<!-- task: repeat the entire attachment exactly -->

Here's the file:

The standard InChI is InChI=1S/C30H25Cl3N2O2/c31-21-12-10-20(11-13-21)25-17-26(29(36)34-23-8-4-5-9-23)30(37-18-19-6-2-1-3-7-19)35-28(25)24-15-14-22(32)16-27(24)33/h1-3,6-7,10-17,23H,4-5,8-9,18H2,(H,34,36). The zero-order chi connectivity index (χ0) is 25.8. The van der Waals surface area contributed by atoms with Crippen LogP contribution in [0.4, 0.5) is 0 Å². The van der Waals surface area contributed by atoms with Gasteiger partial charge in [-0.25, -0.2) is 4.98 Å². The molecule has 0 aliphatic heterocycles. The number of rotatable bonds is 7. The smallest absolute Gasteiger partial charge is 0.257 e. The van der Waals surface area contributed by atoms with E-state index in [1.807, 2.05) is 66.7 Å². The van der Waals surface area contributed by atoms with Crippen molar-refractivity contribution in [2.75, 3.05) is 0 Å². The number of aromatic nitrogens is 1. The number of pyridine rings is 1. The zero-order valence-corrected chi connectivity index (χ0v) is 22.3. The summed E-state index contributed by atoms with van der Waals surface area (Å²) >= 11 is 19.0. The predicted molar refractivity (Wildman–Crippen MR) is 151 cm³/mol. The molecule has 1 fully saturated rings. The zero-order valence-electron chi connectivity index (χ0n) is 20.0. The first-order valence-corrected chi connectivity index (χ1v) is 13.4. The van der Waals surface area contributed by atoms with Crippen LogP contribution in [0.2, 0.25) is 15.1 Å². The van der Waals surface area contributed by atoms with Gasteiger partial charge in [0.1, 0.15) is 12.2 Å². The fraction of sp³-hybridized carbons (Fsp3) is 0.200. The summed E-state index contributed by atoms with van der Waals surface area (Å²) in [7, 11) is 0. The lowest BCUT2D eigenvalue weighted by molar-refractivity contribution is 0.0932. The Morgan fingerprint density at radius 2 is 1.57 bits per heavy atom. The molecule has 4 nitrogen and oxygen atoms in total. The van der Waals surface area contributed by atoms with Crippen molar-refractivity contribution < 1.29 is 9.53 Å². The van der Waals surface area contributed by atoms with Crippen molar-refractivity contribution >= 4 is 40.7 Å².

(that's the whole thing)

The standard InChI is InChI=1S/C30H25Cl3N2O2/c31-21-12-10-20(11-13-21)25-17-26(29(36)34-23-8-4-5-9-23)30(37-18-19-6-2-1-3-7-19)35-28(25)24-15-14-22(32)16-27(24)33/h1-3,6-7,10-17,23H,4-5,8-9,18H2,(H,34,36). The zero-order chi connectivity index (χ0) is 25.8. The van der Waals surface area contributed by atoms with Crippen LogP contribution in [0.4, 0.5) is 0 Å². The van der Waals surface area contributed by atoms with Gasteiger partial charge in [-0.25, -0.2) is 4.98 Å². The molecule has 0 aliphatic heterocycles. The number of rotatable bonds is 7. The smallest absolute Gasteiger partial charge is 0.257 e. The van der Waals surface area contributed by atoms with E-state index in [1.807, 2.05) is 66.7 Å². The van der Waals surface area contributed by atoms with Crippen molar-refractivity contribution in [2.75, 3.05) is 0 Å². The number of aromatic nitrogens is 1. The number of pyridine rings is 1. The zero-order valence-corrected chi connectivity index (χ0v) is 22.3. The summed E-state index contributed by atoms with van der Waals surface area (Å²) >= 11 is 19.0. The predicted molar refractivity (Wildman–Crippen MR) is 151 cm³/mol. The molecule has 1 fully saturated rings. The zero-order valence-electron chi connectivity index (χ0n) is 20.0. The first-order valence-corrected chi connectivity index (χ1v) is 13.4. The van der Waals surface area contributed by atoms with Crippen LogP contribution in [0.2, 0.25) is 15.1 Å². The van der Waals surface area contributed by atoms with Gasteiger partial charge in [0.1, 0.15) is 12.2 Å². The fraction of sp³-hybridized carbons (Fsp3) is 0.200. The summed E-state index contributed by atoms with van der Waals surface area (Å²) in [7, 11) is 0. The lowest BCUT2D eigenvalue weighted by molar-refractivity contribution is 0.0932. The Morgan fingerprint density at radius 2 is 1.57 bits per heavy atom. The molecule has 4 nitrogen and oxygen atoms in total. The van der Waals surface area contributed by atoms with Crippen molar-refractivity contribution < 1.29 is 9.53 Å². The van der Waals surface area contributed by atoms with Crippen molar-refractivity contribution >= 4 is 40.7 Å².